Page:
One of the drivers behind the decision was that many of the “open space” lots in the city are three quarters of an acre, so setting the standard higher than that would exclude many residents in “open space” developments from keeping bees.
But the council left room for more input from neighbors regarding bees than chickens. When a resident applies for a beekeeping permit, notice will be sent to all neighbors within 150 feet of the property line. If a neighbor protests within 10 days, the issue will go to a hearing before the city council.
Pearson wanted to eliminate the option for protest regarding bees, as the council had done for chickens, and Councilmember Justin Bloyer agreed. But Smith and Reeves objected.
Much of the discussion around keeping bees centered on concerns about the potential for people to be stung.
Bell told the council that it isn’t as significant an issue as many think, because honeybees are not aggressive.
“Unless you disturb the hive or disturb them while they’re gathering nectar and pollen, you’re no more likely to be stung if there’s a hive 10 miles away or 50 feet away,” he said.
Nevertheless, there was concern about neighbors who might be allergic to bee stings.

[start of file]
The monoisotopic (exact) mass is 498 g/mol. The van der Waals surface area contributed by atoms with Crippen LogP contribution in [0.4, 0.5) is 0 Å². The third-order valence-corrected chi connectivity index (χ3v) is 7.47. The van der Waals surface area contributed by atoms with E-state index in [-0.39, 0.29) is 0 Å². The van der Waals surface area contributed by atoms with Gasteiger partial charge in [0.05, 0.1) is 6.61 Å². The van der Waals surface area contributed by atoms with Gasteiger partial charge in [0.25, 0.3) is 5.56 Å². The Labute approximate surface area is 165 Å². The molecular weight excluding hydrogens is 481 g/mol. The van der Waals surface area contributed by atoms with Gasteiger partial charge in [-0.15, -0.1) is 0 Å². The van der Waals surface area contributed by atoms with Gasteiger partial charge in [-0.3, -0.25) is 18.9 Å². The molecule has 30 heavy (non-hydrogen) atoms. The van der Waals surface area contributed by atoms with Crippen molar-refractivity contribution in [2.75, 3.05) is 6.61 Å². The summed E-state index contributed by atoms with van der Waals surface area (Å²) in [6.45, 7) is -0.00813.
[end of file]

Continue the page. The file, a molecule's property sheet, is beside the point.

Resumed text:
“Because of the property of a sting, I think they should be able to protest it,” Reeves said.
Councilmember Wally Nelson asked if the city could remove the provision requiring an automatic hearing before the council but reserve the right to hold a hearing if deemed appropriate.
Zuleger said that was an option.
“If you don’t want to provide for council review or challenge in every case, as an alternative, what you could say is, ‘Should council determine that public health, safety or welfare is potentially implicated, the council reserves the right to hold a review hearing on the issuance of a permit,” he said, adding it might be a good idea to reserve the right of review.
In response, Pearson withdrew his suggestion, saying that “for all intents and purposes,” the option outlined by Zuleger was the same as leaving the provision as it stood.
Contact Jonathan Young at firstname.lastname@example.org